A steady rain is falling in Bologna this morning.
Looking out of my kitchen window, it’s clear that it’s going to be one of those grey November days that just need to be endured and then forgotten.
When it rains on the Pianura Padana, it really rains!
So, not a good start to the week.
Apart from one thing… our bi-annual ‘Free Trial Italian Lesson’ offer!
Let’s talk about that, then, and ignore the rain.
You’re studying Italian, or I presume you wouldn’t be reading this.
You may or may not also be taking a class. Doing a class is good, but it’s not for everyone.
Italians are really into courses of various types and spend their evenings and/or weekends doing anything from English to martial arts.
There’s a vast spectrum of possibilities: languages, sports, music, philosophy, yoga, knitting, yoga and knitting together..
You name it, there’s a course for it.
For Italians, courses are THE way to meet new people and pass those idle hours when they’re not getting dressed up, eating or drinking something, or driving like maniacs to or from a course or a restaurant.
Because I actually teach this type of course (English – evenings and Saturday mornings), my own self-improvement options are limited.
I once considered signing myself up for a ‘patente nautica’ course (to prepare for the exam you need to do to get a licence to pilot a boat).
But the hours were awful – it was something like nine-thirty to eleven-thirty on a Tuesday evening, for a year!
In the end I did it online, which worked out well as I studied with my wife and we both got our licences. Though we’ve been arguing ever since, when we go out on a boat, about who’s in charge.
Anyway, were there a Swedish course available in Bologna (there isn’t, as far as I am aware), and were it at a time when I wasn’t teaching (improbable), I would definitely sign up for it!
As that’s not an option, I’m doing one-to-one lessons online instead.
The point about an indvidual lesson, whether online or otherwise, is that it’s just you and the teacher.
Which means that you get to speak and interact with her (or him) when, in a group class, you’d otherwise be sitting listening.
That’s more intensive, which you may like or hate. Some people prefer groups, others individual classes.
With my Swedish teacher, I value the fact that I can book a lesson when it’s convenient for me, rather than having to do it on a fixed day and at a fixed time.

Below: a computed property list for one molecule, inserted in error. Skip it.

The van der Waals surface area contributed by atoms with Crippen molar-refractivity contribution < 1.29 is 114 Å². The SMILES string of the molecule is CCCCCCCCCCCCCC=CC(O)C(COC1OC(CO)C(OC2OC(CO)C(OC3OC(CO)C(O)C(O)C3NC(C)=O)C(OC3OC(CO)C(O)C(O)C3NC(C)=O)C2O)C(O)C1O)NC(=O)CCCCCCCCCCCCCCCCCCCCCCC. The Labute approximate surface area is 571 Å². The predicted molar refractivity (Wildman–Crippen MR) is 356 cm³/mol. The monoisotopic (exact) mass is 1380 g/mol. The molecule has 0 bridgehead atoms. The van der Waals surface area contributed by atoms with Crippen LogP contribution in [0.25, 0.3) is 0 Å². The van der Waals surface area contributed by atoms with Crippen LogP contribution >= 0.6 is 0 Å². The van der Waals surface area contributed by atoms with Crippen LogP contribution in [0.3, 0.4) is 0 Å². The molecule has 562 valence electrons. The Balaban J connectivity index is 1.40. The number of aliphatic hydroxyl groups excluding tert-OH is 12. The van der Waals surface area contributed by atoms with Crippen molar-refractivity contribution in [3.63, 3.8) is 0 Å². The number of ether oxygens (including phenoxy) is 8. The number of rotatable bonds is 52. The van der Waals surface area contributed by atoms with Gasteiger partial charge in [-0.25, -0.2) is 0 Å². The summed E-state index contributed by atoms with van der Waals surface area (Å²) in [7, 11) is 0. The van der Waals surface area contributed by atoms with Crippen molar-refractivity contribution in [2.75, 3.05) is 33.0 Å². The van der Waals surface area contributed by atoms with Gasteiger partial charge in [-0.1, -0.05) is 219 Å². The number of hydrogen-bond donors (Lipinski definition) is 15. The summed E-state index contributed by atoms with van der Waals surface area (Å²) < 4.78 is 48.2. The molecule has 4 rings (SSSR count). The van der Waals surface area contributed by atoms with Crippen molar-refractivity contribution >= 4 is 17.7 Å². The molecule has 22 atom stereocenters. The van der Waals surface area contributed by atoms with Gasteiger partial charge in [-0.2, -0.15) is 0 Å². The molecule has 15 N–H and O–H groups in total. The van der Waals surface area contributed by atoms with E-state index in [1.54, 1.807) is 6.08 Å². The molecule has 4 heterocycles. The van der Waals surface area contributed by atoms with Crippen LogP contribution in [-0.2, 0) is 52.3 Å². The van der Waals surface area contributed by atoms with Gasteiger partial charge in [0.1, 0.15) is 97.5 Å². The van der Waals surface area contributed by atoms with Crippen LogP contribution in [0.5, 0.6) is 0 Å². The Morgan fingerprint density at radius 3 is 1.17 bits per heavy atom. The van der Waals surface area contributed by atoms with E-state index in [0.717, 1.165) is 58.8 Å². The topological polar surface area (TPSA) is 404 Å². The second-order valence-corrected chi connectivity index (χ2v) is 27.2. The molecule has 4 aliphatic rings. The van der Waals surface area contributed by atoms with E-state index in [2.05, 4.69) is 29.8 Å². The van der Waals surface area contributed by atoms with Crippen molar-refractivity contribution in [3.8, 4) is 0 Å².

There’s also the possibility to suggest what and how we should be studying (you can imagine that I have my own ideas about that.)
I’ve done nearly a year of self-study, so I know plenty, in theory.
So what I ask my teacher for is a focus on speaking practice and pronunciation.
A good teacher will know how, and how far, to adapt their approach to your specific needs and preferences.
Anyway, as I have recently learnt myself, signing up for an online lesson can be quite daunting, especially if it’s the first time.
And especially especially if, like me, you’ve never spoken to anyone ever before in the language you’re studying.
I confess. I actually did two trials – one was back in the spring, with a different company.
Honestly, I was put off – the teacher only spoke English and talked mostly about herself and her approach.
She didn’t ask me much, and made no attempt to actually teach me anything.
She clearly saw it more as a ‘getting to know you’ session, whereas I’d been hoping for a demonstration of what would be possible.
I wanted her to show me that she knew how to teach me, which she didn’t.
In any case, I was planning to spend out for some more lessons with the same lady, though I was taking my time about getting around to it.
Then the company sent me a follow up. It was the usual ‘Did you enjoy your class? Here’s how to book some more…’.
So, still feeling disappointed, I replied.
I explained that, actually, it wasn’t what I’d been hoping for and that, while I was still planning to pay for some lessons, perhaps they could suggest a different teacher who would better suit me?
That email disappeared into the ether, which sort of summed up the problem.
No one was listening.
So I quit.
I more or less stopped studying Swedish over the summer, and didn’t get back to it until a month or two ago when Lucia, our online teaching manager, and I started talking about doing this promotion.
She was putting together a reminder list of ‘dos and dont’s’ for our online teachers, based on the feedback she’d received from students over the years.